18. 1991 GPS Network • First Hong Kong GPS Network • Joint Survey : Hong Kong, Macau and British Forces (512 Specialist Team Royal Engineers (STRE)) • Hong Kong Network : 15 Stations • 13 existing triangulation stations • 4 satellite Doppler stations • Absolute position of Doppler stations as origin • Reference frame : WGS84 (STRE 91)

  19. 1991 GPS Network Purpose • Link the local datum HK80 to WGS84 (STRE91) • Enable GPS equipment to be used for surveying Problem of the 1991 GPS Network • On the top of mountains • Difficult to access

  20. 2000 GPS Network Densification of 1991 GPS Network • on low ground • near vehicular access • reduce logistic cost

  21. 2000 GPS Network • 46 stations • Average distance between stations : 10km • Average Observation Time of each GPS baseline : 3 hours • No. of repeated baselines ≥ 3 • Relative accuracy : ± 3mm ± 1 ppm

  22. 2000 GPS Network

  23. Comparison of Internal Accuracy (1991 vs 2000) • 1 ppm scale error in the 1991 GPS Network Reasons: • Full constellation of NAVSTAR satellite was not available before 1994 • GPS hardware and software are improving during this decade • 2000 GPS Network is more accurate.

  24. Reference Frame • WGS 84 (STRE 91) • Origin at the centre of Earth • Doppler positioning measurement technique • 1 to 2 meter absolute accuracy • ITRF • More accurate realization of the reference frame • Use combination of space techniques • GPS, VLBI, SLR, DORIS • cm level absolute accuracy • Nowadays : Broadcast and precise ephemeris are based on ITRF system.

  25. Connection of 2000 GPS Network to ITRF96 • 2 Hong Kong Permanent GPS Reference Stations • Fanling • Kau Yi Chau • 6 Global Stations of International GPS Services for Geodynamics (IGS) • Cocos Islands (Indian Ocean) • Guam (Pacific Ocean) • Lhasa (Western China) • Shanghai (Eastern China) • Tsukuba (Japan) • Yarragadee (Australia)

  26. Connection of 2000 GPS Network to ITRF96 • 2 months continuous GPS observation data • Baseline length : 1200 km to 5000 km • Accuracy of the ITRF96 coordinates determined in this survey is better than 2 cm • Hong Kong 2000 GPS Network shall be the GPS reference datum for all GPS surveys in Hong Kong

  27. Station Summary of 2000 GPS Network Station

  28. Position Difference between Reference Frames

  29. Satellite Positioning Reference Station Network 2001 – Phase I • 6 stations were constructed and operating. 2004 – Phase II • Other 6 stations shall be established.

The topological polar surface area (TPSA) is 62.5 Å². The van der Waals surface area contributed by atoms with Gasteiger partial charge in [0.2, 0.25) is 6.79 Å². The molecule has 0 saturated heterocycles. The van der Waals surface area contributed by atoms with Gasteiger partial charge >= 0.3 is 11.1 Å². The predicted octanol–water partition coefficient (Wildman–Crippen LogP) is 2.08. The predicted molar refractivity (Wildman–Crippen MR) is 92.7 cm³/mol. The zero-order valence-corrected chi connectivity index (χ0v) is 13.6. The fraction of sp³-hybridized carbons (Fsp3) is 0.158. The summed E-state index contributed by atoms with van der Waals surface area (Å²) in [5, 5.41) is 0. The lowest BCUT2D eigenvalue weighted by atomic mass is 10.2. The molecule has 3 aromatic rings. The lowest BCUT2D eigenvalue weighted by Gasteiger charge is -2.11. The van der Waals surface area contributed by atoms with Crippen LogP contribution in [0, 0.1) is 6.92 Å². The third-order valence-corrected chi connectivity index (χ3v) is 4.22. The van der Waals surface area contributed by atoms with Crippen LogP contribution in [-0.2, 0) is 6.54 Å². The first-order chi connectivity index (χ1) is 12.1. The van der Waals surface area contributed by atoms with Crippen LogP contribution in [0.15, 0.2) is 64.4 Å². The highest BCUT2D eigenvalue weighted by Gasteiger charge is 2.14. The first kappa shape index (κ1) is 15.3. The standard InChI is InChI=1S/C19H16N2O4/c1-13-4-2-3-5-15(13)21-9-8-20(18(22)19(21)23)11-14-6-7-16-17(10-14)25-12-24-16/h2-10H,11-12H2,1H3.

30. Satellite Positioning Reference Station Network • Territory-wide array of permanent GPS reference stations • Total 12 stations • Station Separation : 10 to 15 km • In most of the Hong Kong area, users can measure baselines from at least 2 permanent stations which are within a distance of 10 km. • Relative Accuracy : ± 3 mm ± 0.2 ppm

  31. Types of Geodetic Survey Control Stations • Horizontal Control Stations • Vertical Control Stations • Satellite Positioning Reference Stations

  32. Horizontal Control Stations Number of Stations in Hong kong • Main / Minor Triangulation Station : 230 (Approx.) • Main / Minor Control Traverse Station : 3500 (Approx.)

  33. Horizontal Control Stations • Type A Triangulation Monument • Type B Triangulation Monument • Picket Box (fixed in open ground) • Picket Box with concrete platform • Picket Box (fixed on rock surface) • Urban Survey Mark

  34. Type A Triangulation Monument

  35. Vertical Control Stations Number of Bench Marks in Hong kong : 1500 (Approx.)

  36. Vertical Control Stations • Stainless Steel Rod Bench Mark • Stainless Steel Staple • Bedrock Bench Mark

  37. Stainless Steel Rod Bench Mark

  38. Bedrock Bench Mark

  39. Design Drawing of Bedrock Bench Mark

  40. Satellite Positioning Reference Stations Existing 6 Stations • Siu Lang Shui (HKSL) • Lam Tei (HKLT) • Kam Tin (HKKT) • Fanling (HKFN) • Shatin (HKST) • Stonecutters Island (HKSC)

  41. Siu Lang Shui (HKSL)

  42. Lam Tei (HKLT)

  43. Kam Tin (HKKT)

  44. Equipment Box

  45. Equipment Box

  46. Fanling (HKFN)

  47. Equipment Cabinet of HKFN

  48. Stonecutters Island (HKSC)